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April 4, 1997updated 05 Sep 2016 12:45pm

SPEECH RECOGNITION MOVES FORWARD WITH NEW PRODUCTS

By CBR Staff Writer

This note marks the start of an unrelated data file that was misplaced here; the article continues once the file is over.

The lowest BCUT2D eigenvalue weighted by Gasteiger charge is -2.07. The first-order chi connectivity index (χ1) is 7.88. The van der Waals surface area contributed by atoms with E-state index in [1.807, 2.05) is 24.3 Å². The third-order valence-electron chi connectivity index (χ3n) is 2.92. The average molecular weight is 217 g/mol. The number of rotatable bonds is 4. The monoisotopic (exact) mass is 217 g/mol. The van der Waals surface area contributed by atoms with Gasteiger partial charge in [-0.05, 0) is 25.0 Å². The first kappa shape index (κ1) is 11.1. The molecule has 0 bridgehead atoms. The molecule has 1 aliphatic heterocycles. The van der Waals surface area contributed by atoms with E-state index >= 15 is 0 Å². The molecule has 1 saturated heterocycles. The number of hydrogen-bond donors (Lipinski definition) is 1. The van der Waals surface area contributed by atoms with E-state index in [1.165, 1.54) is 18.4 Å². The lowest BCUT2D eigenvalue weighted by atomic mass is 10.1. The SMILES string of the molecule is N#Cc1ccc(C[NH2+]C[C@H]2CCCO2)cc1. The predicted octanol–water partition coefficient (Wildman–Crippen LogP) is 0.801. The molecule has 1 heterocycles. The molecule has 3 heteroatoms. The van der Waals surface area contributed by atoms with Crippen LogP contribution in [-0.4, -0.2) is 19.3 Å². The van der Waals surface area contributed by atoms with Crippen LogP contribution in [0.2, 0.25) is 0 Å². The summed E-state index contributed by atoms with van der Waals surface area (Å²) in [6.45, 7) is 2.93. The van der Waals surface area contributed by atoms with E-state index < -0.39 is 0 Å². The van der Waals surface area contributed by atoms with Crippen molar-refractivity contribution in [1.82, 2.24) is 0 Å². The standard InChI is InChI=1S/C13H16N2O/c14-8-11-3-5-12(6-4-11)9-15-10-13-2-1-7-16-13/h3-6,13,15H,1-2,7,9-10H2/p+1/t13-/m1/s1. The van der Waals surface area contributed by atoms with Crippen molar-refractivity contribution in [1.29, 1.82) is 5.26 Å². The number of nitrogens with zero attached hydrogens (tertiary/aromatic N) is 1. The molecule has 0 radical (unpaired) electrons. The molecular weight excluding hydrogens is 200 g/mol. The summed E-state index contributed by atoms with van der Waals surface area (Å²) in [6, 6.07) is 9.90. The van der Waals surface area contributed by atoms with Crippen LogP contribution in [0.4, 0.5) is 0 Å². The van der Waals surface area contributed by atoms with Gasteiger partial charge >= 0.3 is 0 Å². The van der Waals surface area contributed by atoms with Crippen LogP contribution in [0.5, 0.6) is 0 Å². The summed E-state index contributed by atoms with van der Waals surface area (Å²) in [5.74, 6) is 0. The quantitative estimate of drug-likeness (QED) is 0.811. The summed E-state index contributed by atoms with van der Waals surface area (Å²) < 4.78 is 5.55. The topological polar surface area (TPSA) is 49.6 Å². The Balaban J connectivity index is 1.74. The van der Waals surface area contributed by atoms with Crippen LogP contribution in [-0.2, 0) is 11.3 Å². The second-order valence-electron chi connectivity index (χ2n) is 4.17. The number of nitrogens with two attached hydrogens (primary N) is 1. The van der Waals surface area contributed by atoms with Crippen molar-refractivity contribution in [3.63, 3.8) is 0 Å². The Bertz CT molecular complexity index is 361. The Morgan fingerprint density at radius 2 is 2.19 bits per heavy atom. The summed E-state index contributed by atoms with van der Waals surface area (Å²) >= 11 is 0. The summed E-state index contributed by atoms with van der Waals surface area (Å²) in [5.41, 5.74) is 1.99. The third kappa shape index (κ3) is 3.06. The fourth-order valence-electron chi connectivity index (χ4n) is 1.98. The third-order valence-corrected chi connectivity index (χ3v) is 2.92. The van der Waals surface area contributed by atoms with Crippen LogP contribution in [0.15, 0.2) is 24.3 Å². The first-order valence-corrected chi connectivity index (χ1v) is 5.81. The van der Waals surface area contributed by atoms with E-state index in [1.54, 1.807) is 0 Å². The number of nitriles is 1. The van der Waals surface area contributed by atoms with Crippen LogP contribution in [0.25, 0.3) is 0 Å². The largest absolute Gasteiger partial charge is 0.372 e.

Many in the computer industry have no doubt that in the not-so- distant future speech will be the primary way in which we interface with PCs. While this may seem inevitable, there is still the small matter of getting there, and two products introduced this week could be important milestones along that road. Dragon Systems Inc of Newton, Massachusetts announced its Dragon NaturallySpeaking product and Voice Pilot Technologies Inc of Miami unveiled Voice Pilot 3.0 software. Dragon NaturallySpeaking – for Windows 95 and NT – is a major step up from the DragonDictate software-only product, introduced in 1994, because of its continuous speech capabilities and 30,000 word active (and 230,000 word backup) vocabulary. It allows the user to speak in a natural, conversational manner (aside from vocalizing punctuation) and produces text in its own application which can then be printed or copied into applications such as Microsoft Word, Corel WordPerfect or Lotus Notes. The continuous speech technology – as opposed to discreet or distinct speech technology – enables dictation at speeds of up to 100 words per minute or more because the user doesn’t need to worry about distinct pauses between each word. After an initial training exercise which allows for adaptation to the unique speech patterns of the individual, NaturallySpeaking boast a 95% accuracy rate in an office environment. Voice Pilot 3.0 for Windows 95, the company’s latest offering in the lower-priced distinct speech market, is a direct result of over two years of work with IBM to base a product on Big Blue’s VoiceType engine. Voice Pilot 3.0 has the unique feature of a real time two-way foreign language interpreter for use in internet chat mode. The speaker dictates his message in English and it is transmitted in real time through the interpreter to the recipient, who reads it in his native language. Spanish is available now, with other languages to follow shortly. The product also comes with a full line of organizational tools such as a calendar, scheduler and notepad. Its slower distinct speech format boasts 98% accuracy after training. Voice Pilot 3.0 requires a Pentium processor, 24MB of RAM and about 40 MB of free disk space. It is currently available for $100 until June 30 – $150 after. Dragon NaturallySpeaking requires a Pentium, 32 MB of RAM (48 for NT) and 50 MB of disk space. The Personal Edition, expected to ship late this quarter, will go for about $700 and the Professional Edition will follow later this year with a price tag of $1,000. á

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